Why do they care? Your data is valuable to ad brokers and other service providers because it reveals patterns in your actions, such as likes, hobbies, and interests. This can later be used to make product offers you’re more likely to buy. 

    The amount of information these companies collect and store has also become a privacy hazard. Data breaches happen all the time, affecting billions every year.

    All that information eventually ends up on the dark web. This can lead to mass phishing campaigns and even identity theft. So, it’s better to protect your privacy and data in the first place!

    What is an IP address, and why can others see it?

    What is an IP address and why can others see it?

    An Internet Protocol (IP) address is a digital label used to achieve communication between networks. It serves the purpose to identify:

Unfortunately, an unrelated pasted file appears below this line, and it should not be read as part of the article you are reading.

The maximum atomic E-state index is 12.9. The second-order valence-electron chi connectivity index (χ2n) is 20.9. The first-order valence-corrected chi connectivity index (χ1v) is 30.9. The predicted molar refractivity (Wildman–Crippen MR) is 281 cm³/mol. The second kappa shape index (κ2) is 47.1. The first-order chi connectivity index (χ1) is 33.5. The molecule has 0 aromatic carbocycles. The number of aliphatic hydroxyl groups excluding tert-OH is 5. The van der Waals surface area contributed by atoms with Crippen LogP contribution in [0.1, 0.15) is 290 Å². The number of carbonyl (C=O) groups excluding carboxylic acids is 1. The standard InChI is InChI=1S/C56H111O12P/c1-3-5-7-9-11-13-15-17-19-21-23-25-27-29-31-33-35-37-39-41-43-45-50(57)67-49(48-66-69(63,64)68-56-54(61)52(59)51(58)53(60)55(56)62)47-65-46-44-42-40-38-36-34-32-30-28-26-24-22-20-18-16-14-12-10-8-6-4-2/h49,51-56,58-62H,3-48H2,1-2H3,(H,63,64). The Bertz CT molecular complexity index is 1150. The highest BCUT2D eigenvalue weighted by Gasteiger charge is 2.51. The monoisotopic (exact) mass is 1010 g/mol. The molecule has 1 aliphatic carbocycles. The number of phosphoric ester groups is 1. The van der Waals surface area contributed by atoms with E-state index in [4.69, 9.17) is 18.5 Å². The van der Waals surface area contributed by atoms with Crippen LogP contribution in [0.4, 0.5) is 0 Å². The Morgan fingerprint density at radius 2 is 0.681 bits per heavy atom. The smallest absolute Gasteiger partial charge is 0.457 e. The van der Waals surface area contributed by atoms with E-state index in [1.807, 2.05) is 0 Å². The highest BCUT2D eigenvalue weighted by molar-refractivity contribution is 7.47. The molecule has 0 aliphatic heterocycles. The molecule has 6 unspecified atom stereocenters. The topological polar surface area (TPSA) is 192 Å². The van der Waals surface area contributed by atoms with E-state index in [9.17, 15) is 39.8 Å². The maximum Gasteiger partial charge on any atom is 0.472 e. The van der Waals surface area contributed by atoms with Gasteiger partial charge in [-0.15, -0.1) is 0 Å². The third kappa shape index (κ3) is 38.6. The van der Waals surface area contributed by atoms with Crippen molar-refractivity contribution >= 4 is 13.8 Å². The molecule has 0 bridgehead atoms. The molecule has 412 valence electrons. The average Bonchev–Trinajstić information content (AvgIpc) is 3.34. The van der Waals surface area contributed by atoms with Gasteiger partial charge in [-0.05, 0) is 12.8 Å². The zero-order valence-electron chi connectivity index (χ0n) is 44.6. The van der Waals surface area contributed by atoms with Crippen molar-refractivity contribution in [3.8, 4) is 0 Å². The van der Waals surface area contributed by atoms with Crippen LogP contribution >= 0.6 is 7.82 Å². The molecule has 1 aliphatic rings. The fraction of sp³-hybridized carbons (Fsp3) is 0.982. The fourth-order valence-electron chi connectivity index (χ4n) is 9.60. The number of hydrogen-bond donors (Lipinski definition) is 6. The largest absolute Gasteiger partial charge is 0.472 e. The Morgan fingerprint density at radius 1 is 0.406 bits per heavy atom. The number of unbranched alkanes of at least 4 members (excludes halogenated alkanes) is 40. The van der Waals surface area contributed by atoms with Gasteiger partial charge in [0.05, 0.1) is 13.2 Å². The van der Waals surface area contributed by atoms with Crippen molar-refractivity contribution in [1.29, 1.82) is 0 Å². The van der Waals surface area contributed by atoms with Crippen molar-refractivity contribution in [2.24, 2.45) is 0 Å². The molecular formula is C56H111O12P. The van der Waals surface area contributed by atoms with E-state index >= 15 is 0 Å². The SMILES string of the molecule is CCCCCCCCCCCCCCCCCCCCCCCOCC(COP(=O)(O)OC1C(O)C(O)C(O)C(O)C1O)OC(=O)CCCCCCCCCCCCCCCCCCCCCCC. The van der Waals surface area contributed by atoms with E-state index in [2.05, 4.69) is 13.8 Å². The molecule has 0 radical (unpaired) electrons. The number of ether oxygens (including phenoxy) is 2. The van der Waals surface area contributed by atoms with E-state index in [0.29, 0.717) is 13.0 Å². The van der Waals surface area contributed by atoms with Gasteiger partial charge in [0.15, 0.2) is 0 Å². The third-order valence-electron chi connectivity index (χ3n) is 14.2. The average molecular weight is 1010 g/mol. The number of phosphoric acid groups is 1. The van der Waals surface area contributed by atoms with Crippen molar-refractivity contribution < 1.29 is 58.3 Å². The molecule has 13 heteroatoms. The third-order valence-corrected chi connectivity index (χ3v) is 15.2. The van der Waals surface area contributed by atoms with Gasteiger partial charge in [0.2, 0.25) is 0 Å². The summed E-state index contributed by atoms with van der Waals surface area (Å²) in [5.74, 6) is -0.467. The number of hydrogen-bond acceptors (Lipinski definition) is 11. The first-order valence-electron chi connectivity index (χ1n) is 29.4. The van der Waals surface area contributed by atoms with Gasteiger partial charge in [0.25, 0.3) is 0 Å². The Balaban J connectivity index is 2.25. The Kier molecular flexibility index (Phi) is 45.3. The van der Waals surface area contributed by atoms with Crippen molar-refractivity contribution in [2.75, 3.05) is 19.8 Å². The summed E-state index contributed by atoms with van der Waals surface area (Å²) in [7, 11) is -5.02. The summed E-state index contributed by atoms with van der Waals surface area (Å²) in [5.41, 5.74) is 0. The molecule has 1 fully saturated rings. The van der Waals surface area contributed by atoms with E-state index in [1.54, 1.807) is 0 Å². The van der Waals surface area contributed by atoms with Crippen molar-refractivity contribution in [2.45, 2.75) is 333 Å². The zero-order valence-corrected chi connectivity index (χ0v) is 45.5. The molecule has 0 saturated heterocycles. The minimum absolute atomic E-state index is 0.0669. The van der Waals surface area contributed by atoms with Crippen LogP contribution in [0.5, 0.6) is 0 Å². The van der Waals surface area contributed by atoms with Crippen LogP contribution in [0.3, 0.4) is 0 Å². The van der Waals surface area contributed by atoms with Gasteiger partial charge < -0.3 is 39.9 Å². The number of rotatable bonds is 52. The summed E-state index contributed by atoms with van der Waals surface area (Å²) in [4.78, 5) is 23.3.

• The host (you);
    • Your location in the network so that it knows where to send you the information.

    This means that without a VPN, the data packets traveling over the internet display your IP address at all times. It is visible to most online services, allowing websites to gather information about you.

    A VPN hides your IP address and location in the process because you’re technically accessing the internet through a VPN server. And this server is where information goes before it gets encrypted and reaches you through a trusted tunnel.

    Does a VPN make you anonymous?

    Does that mean a VPN can make you anonymous?

    No, a VPN does not make you anonymous. And don’t believe anyone who’ll tell you otherwise.

    Let’s set one thing straight, no sugar coating – internet anonymity is a fantasy. Yes, you’ve read it right. There is no real way you can be anonymous on the web